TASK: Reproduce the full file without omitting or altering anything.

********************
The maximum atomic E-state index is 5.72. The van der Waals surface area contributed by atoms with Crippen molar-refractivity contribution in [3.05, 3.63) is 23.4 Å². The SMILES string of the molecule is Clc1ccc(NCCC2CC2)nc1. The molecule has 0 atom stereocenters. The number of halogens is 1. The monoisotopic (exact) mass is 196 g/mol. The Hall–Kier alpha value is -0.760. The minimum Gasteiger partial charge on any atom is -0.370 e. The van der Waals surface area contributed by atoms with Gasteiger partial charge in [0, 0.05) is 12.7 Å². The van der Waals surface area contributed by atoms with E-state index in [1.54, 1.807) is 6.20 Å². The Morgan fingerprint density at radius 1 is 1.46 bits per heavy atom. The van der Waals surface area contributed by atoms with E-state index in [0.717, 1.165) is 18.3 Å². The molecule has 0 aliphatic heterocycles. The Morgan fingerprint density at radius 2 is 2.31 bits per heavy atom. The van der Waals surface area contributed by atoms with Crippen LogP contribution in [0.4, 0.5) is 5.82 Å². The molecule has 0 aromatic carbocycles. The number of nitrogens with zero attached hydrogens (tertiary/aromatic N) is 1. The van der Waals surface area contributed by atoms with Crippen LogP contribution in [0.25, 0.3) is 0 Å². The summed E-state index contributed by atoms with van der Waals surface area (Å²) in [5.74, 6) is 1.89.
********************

The maximum atomic E-state index is 5.72. The van der Waals surface area contributed by atoms with Crippen molar-refractivity contribution in [3.05, 3.63) is 23.4 Å². The SMILES string of the molecule is Clc1ccc(NCCC2CC2)nc1. The molecule has 0 atom stereocenters. The number of halogens is 1. The monoisotopic (exact) mass is 196 g/mol. The Hall–Kier alpha value is -0.760. The minimum Gasteiger partial charge on any atom is -0.370 e. The van der Waals surface area contributed by atoms with Gasteiger partial charge in [0, 0.05) is 12.7 Å². The van der Waals surface area contributed by atoms with E-state index in [1.54, 1.807) is 6.20 Å². The Morgan fingerprint density at radius 1 is 1.46 bits per heavy atom. The van der Waals surface area contributed by atoms with E-state index in [0.717, 1.165) is 18.3 Å². The molecule has 0 aliphatic heterocycles. The Morgan fingerprint density at radius 2 is 2.31 bits per heavy atom. The van der Waals surface area contributed by atoms with Crippen LogP contribution in [0.4, 0.5) is 5.82 Å². The molecule has 0 aromatic carbocycles. The number of nitrogens with zero attached hydrogens (tertiary/aromatic N) is 1. The van der Waals surface area contributed by atoms with Crippen LogP contribution in [0.25, 0.3) is 0 Å². The summed E-state index contributed by atoms with van der Waals surface area (Å²) in [5.74, 6) is 1.89.